October 2019 Weather and Its Impacts on Missouri
University of Missouri Extension
The summerlike September weather spilled into the beginning of October when high temperatures climbed into the 80’s and 90s, but hot weather was short-lived by a changing weather pattern and cooler conditions the rest of the month, Figure 1. High temperatures topped out in the 30’s toward the end of the October and an unusual snow event brought more trick and less treat for many on Halloween morning, Figure 2.
Preliminary data indicate the statewide average October temperature was 53.7°F, or 3.3° below the long-term average. It was the coldest October in a decade, Figure 3, and the fifth below average month for the year, Figure 4. Coldest departures from normal occurred across the northwestern half of the state, averaging 3-5° below normal. The southeastern half of Missouri ranged from near average, especially in far southeastern sections, to three degrees below average.
Strong temperature contrasts have been a recurring theme in 2019 between the north central U.S., where colder than average conditions have been the rule, compared to the southeastern U.S., where above average temperatures have dominated, Figure 5. These contrasting conditions have been most notable in February, May and October this year, Figure 6.
The first fall freeze impacted much of the state, with the exception of far southeastern sections, when temperatures dipped into the upper 20’s to lower 30’s during the morning of October 12. The freezing weather was near to a few days earlier than the median date for northern Missouri and eastern Ozarks and 7-10 days earlier than average for central Missouri and western Ozarks. All locations reported freezing weather by the end of the month.
The beginning of October was dry in portions of south central and southeastern Missouri and for the first time this year a drought status category was depicted in some southeastern border counties according to the October 1 Drought Monitor map. Wetter conditions emerged statewide as the month progressed and Missouri was “drought-free” by the end of October, Figure 7.
Preliminary data indicate the statewide average precipitation total was 5.30 inches, or 2.09 inches above the long-term average. It was the wettest October since 2014, Figure 8, and the eighth wetter than average month for the year, Figure 9. It was the fourth wettest Jan-Oct on record for the Show Me State and wettest Jan-Oct since 2008, Figure 10.
Heaviest precipitation occurred over the southeastern 2/3 of the state where 4-7 inches were common, Figure 11. A few southwestern border counties reported more than a foot of rain including locations in Barry, Stone and Taney Counties. A CoCoRaHS observer just south of Forsyth, MO, in Taney County, reported 15.54 inches for the month.
Soil moisture conditions were unusually wet at the end of October across much of the north central and central U.S., Figure 12. As we transition into the cold season, the antecedent wet conditions will likely persist through winter into early spring, and an elevated risk for flooding over the next several months will likely persist across the Missouri and Mississippi River Basins.
Snow in Missouri during October is unusual, but it does occur. An event last year impacted portions of northwest Missouri on the 15th where amounts ranged from a trace to 1.5 inches. This year, a snow event impacted the northern half of the state on Halloween morning with many locations reporting a trace to more than four inches, Figure 12 and Table 1.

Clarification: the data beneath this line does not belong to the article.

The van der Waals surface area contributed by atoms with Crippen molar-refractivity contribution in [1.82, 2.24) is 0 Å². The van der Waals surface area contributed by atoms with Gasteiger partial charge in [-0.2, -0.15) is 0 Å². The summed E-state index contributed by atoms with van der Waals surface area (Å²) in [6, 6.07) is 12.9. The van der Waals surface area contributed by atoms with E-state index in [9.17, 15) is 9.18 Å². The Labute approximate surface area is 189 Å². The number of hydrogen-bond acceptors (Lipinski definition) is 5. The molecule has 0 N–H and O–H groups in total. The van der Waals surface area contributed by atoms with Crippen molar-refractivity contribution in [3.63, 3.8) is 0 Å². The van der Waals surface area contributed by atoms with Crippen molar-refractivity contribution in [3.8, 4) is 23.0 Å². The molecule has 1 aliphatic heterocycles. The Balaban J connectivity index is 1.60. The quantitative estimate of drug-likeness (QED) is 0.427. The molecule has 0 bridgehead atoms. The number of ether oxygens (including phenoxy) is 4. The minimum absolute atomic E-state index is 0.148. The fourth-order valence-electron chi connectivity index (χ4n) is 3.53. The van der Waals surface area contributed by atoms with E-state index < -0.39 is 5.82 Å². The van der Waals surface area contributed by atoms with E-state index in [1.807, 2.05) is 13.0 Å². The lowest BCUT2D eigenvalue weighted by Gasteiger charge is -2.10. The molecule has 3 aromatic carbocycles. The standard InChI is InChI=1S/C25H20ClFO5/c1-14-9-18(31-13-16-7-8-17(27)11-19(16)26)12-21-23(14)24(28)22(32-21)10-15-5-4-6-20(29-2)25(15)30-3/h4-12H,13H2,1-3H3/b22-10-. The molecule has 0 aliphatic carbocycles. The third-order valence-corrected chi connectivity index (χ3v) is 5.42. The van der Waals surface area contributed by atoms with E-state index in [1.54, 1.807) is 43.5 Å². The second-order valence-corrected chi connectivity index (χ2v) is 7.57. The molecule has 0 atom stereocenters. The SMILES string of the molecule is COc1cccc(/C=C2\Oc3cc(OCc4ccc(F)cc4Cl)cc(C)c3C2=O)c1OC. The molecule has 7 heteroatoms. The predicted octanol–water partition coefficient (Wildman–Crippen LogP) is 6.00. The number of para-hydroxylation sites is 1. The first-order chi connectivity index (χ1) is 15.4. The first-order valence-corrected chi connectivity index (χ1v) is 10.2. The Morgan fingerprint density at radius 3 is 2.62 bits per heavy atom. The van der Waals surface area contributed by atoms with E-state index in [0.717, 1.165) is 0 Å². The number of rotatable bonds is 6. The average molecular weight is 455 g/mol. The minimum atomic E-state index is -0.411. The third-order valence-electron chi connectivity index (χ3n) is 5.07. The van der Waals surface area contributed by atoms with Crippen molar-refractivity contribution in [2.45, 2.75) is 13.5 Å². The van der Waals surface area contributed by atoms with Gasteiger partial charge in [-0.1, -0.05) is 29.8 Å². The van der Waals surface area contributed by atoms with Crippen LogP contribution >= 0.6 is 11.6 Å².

|October 31, 2019 Snow Event|
|Unionville ||Putnam ||4.2 |
|Memphis 0.1S ||Scotland ||3.0 |
|Higginsville ||Lafayette||3.0 |
|Edina ||Knox ||2.9 |
|Green City 5N ||Sullivan ||2.6 |
|Lancaster 0.2SE ||Schuyler ||2.5 |
|Brookfield 3.7NNE ||Linn ||2.5 |
|Jamesport 1.3ESE ||Daviess ||2.5 |
|Stanberry 4.4NNE ||Gentry ||2.5 |
|Clifton Hill 1.2SSE||Randolph ||2.5 |
|Macon 4.6NE ||Macon ||2.5 |
|Source: NWS Coop and CoCoRaHS Observations|
Earliest measureable snowfall dates for locations with extensive snowfall records (>100 years) are listed in Table 2. Measureable snowfall is defined as ≥0.1 inches.
|Missouri Earliest Measureable Snowfall|
|Springfield ||Oct 17, 1898 ||1.0 |
|Kansas City ||Oct 17, 1898 ||3.3 |
|Columbia ||Oct 23, 1917 ||0.2 |
|St. Louis ||Oct 20, 1916 ||0.1 |
October has the distinction of being the earliest month in Missouri to witness snowstorms. One of note in recent history was a major snow event on October 22-23, 1996 when portions of northwestern and west central Missouri reported 3-11.5 inches of snow. Heavy wet snow fell on trees that were in leaf leading to numerous downed branches and power lines.
The 1-day state snowfall record for October occurred at two locations on different dates. Rolla, Phelps County, reported 11.5 inches on October 27, 1913 and Fairfax, Atchison County, reported 11.5 inches on October 23, 1996.
The wet, cool weather during the month limited opportunities for crop dry-down and harvest. According to the Missouri Agricultural Statistics Service, for the week ending October 27, corn and soybean harvest was 64% and 43% complete, respectively; 20 percentage points behind the 5-year average for corn and 15 percentage points behind for soybean. The majority of topsoil and subsoil moisture conditions were reported adequate at 86% and 85%, respectively. Pasture conditions were mostly good at 65% with 10% reported excellent. Hay supplies were mostly adequate (71%) to excellent (8%) with only 20% reported short to 1% very short. Stock water supplies were mostly adequate (93%).
Figure 2. Columbia, MO morning snowfall, October 31, 2019
Source: Pat Guinan, 573-882-5908